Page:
ANNAPOLIS – A Maryland lawmaker wants to set a legal standard where one does not now exist – in the ethical gray area of assisted suicide.
But a right-to-life lobbyist calls a the proposed standard a statement that the elderly “are not worth anything in our society.”
The lawmaker is Del. Dana Lee Dembrow, D-Montgomery, sponsor of a bill permitting physicians to help terminally ill patients to die, when the patient requests such help. The lobbyist is Carey Lynn Garst, legislative coordinator for Maryland Right to Life. And their disagreement is one of the sharpest of the 1995 General Assembly session.
“The elderly want it,” Dembrow said this week, before testifying on his bill before the House Environmental Matters Committee. “They want to have the right of self-determination, and to leave that right in their own family.”
Garst, however, feels the bill would make a target of Maryland’s elderly.
“It’s prejudice based on age,” Garst said. “Realize, this makes death a legal treatment option for doctors.”
Dembrow’s bill is historic. It would establish when a physician could provide a patient with a lethal dose of a self- administered drug. Last session’s assisted suicide bill would have have explicitly outlawed the practice.
Peter Terry, a Johns Hopkins medical professor who works in intensive care, said that it is usually psychological distress, rather than physical pain, that leads to requests for aid in dying.
Terry, in a telephone interview, called Dembrow’s bill “dangerous” and “a disaster.” If society decides euthanasia is morally and legally permissable, it must then consider whether doctors should make the key decisions, he said.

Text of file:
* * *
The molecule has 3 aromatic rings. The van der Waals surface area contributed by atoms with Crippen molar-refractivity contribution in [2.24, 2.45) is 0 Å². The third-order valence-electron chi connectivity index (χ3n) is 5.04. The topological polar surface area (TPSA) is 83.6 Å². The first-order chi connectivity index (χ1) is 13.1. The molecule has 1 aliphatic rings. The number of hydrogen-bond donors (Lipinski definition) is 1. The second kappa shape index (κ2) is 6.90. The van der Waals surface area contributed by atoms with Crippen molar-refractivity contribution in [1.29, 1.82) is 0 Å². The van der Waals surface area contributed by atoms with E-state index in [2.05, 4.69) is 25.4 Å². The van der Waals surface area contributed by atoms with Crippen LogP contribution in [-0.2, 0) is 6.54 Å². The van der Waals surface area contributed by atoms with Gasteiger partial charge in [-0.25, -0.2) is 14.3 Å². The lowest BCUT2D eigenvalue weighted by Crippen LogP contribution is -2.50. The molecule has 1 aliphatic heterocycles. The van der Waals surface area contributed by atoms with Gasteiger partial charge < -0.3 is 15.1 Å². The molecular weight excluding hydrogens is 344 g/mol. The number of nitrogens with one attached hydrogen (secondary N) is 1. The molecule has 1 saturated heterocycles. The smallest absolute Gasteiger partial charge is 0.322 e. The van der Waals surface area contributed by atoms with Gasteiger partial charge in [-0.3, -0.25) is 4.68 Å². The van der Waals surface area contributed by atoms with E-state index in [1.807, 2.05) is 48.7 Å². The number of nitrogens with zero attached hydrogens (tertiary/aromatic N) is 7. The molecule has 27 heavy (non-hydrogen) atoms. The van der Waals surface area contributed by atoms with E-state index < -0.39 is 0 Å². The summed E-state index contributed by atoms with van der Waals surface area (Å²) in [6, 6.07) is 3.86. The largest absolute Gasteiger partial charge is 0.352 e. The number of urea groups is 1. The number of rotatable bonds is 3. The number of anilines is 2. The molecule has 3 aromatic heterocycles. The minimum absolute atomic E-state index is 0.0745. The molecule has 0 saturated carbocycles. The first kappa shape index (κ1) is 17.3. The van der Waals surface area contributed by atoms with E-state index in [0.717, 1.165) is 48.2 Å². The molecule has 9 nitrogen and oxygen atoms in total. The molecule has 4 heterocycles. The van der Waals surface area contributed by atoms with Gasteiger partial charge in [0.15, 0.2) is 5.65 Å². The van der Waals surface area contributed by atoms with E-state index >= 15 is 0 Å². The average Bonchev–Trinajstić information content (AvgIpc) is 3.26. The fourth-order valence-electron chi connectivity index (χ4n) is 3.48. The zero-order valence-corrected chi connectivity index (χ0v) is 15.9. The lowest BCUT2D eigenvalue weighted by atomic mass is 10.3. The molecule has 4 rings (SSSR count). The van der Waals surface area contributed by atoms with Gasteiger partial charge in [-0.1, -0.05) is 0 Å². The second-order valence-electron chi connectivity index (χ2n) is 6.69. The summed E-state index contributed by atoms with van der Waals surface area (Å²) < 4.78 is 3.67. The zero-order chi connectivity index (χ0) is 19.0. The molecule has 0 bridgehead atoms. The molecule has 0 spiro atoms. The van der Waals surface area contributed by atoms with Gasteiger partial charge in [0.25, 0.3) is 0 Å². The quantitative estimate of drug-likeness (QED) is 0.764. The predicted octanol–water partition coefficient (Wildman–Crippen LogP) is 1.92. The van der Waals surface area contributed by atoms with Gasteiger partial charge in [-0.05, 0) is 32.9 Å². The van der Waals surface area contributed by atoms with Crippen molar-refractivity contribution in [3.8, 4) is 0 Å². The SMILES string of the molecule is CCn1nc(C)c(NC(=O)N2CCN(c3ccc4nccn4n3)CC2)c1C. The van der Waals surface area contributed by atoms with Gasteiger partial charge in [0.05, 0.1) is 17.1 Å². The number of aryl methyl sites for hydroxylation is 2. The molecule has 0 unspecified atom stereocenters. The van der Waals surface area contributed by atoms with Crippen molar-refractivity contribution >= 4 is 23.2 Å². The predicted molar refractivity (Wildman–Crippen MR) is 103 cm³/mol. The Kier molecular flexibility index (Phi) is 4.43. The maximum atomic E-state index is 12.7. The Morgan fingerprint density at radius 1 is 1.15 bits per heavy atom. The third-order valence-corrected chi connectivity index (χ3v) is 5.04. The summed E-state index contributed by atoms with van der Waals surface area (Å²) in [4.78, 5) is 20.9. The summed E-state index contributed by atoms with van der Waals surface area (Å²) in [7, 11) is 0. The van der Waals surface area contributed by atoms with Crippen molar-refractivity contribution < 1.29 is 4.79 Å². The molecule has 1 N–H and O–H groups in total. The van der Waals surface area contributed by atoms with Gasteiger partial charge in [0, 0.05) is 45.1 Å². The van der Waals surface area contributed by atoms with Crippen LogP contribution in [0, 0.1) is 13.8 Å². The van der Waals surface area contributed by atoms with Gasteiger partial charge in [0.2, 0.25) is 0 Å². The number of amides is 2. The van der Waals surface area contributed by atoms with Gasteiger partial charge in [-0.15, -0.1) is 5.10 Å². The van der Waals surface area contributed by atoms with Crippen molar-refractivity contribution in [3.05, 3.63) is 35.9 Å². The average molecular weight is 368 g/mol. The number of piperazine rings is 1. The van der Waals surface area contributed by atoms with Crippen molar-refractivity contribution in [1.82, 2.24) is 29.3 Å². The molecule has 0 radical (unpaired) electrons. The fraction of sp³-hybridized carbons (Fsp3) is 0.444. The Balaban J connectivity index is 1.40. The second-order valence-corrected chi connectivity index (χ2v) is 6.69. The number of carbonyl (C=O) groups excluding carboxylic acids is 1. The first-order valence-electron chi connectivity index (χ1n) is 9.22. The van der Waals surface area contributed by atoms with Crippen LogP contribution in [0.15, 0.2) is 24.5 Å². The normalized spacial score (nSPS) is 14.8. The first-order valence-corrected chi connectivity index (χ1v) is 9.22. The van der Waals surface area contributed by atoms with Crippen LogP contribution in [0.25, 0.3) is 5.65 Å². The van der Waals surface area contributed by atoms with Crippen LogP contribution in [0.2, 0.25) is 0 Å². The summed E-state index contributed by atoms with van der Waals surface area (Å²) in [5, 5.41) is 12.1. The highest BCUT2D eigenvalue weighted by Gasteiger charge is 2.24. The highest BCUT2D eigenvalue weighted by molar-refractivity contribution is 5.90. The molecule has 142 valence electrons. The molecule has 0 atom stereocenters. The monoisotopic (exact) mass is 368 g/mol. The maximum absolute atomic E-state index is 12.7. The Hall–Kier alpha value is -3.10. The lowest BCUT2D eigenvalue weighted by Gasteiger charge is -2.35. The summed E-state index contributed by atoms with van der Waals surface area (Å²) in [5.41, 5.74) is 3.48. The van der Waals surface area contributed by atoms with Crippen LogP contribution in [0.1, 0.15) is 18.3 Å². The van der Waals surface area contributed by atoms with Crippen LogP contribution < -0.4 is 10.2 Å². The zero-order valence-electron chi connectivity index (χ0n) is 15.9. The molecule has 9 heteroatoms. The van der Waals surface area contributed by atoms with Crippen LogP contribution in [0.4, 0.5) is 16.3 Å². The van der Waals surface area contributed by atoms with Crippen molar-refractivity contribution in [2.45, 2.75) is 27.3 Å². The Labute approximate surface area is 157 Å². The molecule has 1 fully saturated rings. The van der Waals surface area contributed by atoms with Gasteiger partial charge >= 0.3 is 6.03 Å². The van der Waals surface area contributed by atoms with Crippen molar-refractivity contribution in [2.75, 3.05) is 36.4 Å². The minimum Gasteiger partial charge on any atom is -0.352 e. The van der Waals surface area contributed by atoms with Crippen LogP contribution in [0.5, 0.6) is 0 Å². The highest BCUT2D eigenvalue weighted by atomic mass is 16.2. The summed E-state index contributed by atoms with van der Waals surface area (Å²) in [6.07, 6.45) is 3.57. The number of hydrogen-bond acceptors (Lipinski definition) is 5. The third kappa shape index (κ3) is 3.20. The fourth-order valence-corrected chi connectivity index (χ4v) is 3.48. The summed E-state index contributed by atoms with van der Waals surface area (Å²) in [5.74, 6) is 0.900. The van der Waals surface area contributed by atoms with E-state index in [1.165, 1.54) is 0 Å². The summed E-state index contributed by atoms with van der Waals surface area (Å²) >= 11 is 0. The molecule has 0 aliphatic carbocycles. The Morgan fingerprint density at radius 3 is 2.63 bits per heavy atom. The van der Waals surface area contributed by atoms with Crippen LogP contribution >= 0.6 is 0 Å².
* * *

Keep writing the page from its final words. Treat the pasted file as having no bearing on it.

Current managed care health systems reward doctors for keeping down costs, he noted, adding that an unethical physican could provide a patient with such a gloomy prognosis that the patient requests euthanasia.
But one supporter of Dembrow’s bill testified at this week’s hearing that giving aid to the dying can be a matter of a doctor’s courage.
Kaziah Clayton appeared on behalf of her late mother, Mary. In the last five years of her life, Clayton said, her mother had cardiac arrest, respiratory failure and stroke that left her unable to enjoy even simple pleasures such as reading or snacking.
Her mother was rational when she sought “to have the means of ending her life if she chose to,” Clayton said. She found a doctor who agreed to prescribe the necessary pills.
“She was not afraid of dying,” Clayton said, “but she was terrified that it would be a very hard death and that she would be conscious throughout her body’s struggle to survive.”
Her mother took the pills after putting on her favorite clothes, sitting in her favorite chair, and putting on her favorite video tape.
“I miss her, but I have no regrets,” Clayton said. “My being with her as she died was my last act of love for her.”
Clayton urged the lawmakers to protect doctors like the one her mother found.
But experts say that even if Dembrow’s bill were to pass, it would have to clear another hurdle – in the courts.
James Bopp Jr., an Indiana attorney with experience in right-to-die law, says the bill is “woefully deficient” and “frought with unconstitutionality in the way that it is put together.”
Bopp represents plaintiffs who won an indefinite injunction against Ballot Measure 16, an Oregon statute similar to the law Dembrow proposes. Measure 16 has been appealed to the 9th Circuit Court of Appeals in San Francisco, but Bopp doesn’t expect to the case to be heard until sometime this summer.
The National Legal Center for the Medically Dependent and Disabled reviewed Dembrow’s bill at the request of Del. Michael W. Burns, R-Anne Arundel. In a letter to Burns, the center said the bill:
– Is subject to constitutional attack.
– Violates federal statutory law.
– Was written in “undefined, vague, and ambiguous terms” that left it “open to extreme abuse.”
Dembrow is undeterred. “Many of the major issues take more than one year to be resolved,” he said. “But we’re certainly going to give it our best shot.” -30-